Tuesday, June 28, 2016

American Orations: The Anti-Slavery Struggle [1st volume] / Alexander Johnston and James Albert Woodburn, eds. -- N.Y.: J.P. Putnam's Sons, 1897

According to information on the verso of this volume, American Orations is a series of books in four volumes printing important speeches in American history.  The first volume includes speeches on colonialism, constitutional government, the rise of democracy, and the rise of nationalism.  The second volume (under review here) includes speeches on the question of slavery. Slavery is also the subject of the speeches in the third volume.  The fourth volume important subjects of the post-war era.  The speeches found in the present volume are by Rufus King, William Pinkney, Wendell Phillips, John Quincy Adams, John C. Calhoun, Daniel Webster, Henry Clay, and Charles Sumner.  Together they provide an interesting look into the salient issues leading up to the Civil War and the manner of oratory of the time.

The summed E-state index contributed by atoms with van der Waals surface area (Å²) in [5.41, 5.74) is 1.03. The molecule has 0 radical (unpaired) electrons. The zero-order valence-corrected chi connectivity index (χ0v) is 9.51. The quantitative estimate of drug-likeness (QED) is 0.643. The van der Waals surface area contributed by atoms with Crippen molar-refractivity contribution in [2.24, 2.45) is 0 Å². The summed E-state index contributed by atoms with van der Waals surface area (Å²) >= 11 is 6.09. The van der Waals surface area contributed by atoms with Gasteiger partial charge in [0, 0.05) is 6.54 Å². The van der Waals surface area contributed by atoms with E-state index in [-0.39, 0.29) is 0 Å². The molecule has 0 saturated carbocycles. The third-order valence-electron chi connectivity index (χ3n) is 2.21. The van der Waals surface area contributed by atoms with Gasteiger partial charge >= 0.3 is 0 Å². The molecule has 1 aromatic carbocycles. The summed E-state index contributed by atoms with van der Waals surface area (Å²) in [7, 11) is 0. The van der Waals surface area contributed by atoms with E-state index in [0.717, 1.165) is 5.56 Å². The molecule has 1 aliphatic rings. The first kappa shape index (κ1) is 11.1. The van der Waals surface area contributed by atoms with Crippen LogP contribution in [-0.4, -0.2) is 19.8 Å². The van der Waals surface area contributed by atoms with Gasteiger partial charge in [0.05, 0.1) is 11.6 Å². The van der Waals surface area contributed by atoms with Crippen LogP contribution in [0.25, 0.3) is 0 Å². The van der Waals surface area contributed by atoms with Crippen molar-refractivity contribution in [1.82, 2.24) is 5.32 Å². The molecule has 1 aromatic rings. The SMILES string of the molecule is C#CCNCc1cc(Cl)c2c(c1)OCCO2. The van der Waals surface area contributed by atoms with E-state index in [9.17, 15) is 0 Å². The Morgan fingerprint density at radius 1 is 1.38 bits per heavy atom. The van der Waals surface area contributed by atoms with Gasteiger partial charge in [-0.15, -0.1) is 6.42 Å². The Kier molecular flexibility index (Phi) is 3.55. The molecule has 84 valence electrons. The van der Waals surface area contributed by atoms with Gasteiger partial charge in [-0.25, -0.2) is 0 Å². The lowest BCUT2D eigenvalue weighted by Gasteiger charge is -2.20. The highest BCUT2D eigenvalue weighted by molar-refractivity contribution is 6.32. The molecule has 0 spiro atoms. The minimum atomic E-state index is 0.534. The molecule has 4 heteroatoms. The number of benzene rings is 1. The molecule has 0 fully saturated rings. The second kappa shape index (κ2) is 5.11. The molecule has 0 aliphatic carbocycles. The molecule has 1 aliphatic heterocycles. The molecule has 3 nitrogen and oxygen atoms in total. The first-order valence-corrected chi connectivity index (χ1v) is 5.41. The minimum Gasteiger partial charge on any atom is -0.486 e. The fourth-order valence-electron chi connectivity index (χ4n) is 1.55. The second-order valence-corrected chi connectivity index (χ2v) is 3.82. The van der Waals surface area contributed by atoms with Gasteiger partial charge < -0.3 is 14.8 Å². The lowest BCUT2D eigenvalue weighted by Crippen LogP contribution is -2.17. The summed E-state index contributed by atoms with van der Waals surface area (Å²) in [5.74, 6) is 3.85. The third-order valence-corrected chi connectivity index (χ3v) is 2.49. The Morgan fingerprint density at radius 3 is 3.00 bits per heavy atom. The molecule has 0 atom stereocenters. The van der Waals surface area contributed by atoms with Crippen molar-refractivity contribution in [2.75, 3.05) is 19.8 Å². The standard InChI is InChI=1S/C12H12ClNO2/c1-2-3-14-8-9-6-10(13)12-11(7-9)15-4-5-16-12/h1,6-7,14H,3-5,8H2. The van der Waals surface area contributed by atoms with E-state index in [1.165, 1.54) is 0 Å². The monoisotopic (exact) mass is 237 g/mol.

New York Senator Rufus King addressed the Senate in February, 1820 during the debate over the Missouri Compromise.  His speech is an impressive brief, outlining the precedents and principles giving Congress the power to regulate and ban slavery in newly admitted states, without extending that power to currently recognized states.  His argument rests on the constitutional principle that Congress has '"the power to make all needful regulations" governing any territory of the United States.  Furthermore, Congress retains the power to admit new states, without limitation on the terms of admission.  Consequently, Congress may prohibit slavery in U.S. territories and admit states on the condition that slavery remains prohibited.  At the same time, Congress my choose not to exercise these powers.  He also explains that the current states, having established slavery prior to the adoption of the constitution, are free to maintain slavery within their borders as their ratification of the constitution was dependent upon the continuation of slavery within their states.  King's speech recounts several instances in which states were admitted to the Union consistent with these principles, importantly, the Northwest Territory that would be composed of Ohio, Indiana, Illinois, Michigan, Wisconsin, and eastern Minnesota.  Among the speeches contained in this volume, King's stands out as well-argued.